Thursday, January 22, 2009

The First BlackBerry President


As I predicted a couple weeks ago, President Barack Obama gets to keep his BlackBerry. To quote me: "My guess is that Obama wins this battle--he's going to be the president after all."

According to CNET: "White House press secretary Robert Gibbs told reporters that, thanks to a 'compromise,' his boss will be able to keep a security-enhanced BlackBerry and use it for e-mail....Gibbs didn't offer details, but the contours of the compromise seem to be: official, work-related e-mail messages will be subject to the Presidential Records Act and the possibility of eventual disclosure. But strictly personal communications--with family, for instance--will be exempt. This makes sense. As we reported last week, federal law explicitly exempts from disclosure any 'personal records' that do not relate to the president's official function.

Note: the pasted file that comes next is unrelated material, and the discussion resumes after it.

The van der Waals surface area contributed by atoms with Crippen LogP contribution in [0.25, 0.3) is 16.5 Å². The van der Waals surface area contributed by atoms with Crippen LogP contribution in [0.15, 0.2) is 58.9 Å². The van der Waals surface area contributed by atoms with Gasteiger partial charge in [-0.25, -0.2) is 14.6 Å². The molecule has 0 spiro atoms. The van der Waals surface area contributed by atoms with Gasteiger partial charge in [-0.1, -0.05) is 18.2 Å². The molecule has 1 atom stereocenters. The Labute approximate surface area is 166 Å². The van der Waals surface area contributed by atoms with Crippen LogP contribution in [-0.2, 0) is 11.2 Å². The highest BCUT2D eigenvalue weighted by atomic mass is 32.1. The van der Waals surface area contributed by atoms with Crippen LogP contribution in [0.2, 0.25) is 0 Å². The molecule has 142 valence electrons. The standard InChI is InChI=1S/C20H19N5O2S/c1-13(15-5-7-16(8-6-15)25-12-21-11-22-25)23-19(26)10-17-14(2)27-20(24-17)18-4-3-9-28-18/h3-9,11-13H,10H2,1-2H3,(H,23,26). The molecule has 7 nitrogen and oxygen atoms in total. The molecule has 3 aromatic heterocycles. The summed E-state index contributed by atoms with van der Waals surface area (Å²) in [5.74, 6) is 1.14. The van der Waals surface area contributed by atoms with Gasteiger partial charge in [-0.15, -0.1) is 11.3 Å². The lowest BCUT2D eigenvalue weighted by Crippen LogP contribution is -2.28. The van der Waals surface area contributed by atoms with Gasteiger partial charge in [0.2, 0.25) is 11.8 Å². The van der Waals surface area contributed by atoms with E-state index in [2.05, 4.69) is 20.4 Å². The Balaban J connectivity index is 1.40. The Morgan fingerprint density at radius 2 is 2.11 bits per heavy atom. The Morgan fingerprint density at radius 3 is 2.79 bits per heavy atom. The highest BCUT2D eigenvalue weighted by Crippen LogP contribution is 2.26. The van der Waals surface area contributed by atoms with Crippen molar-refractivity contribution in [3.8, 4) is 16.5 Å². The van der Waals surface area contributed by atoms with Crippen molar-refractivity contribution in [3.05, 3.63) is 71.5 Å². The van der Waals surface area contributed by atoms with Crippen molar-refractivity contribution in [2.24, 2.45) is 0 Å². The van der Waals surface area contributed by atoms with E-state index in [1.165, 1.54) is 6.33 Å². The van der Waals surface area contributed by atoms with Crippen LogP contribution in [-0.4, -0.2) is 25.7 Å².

Those include electronic records that are 'of a purely private or non-public character' and don't relate to official duties; the law lists diaries, journals, notes, and presidential campaign materials as examples. Similarly, the Freedom of Information Act prevents files from being released if the disclosure would significantly jeopardize 'personal privacy.'"


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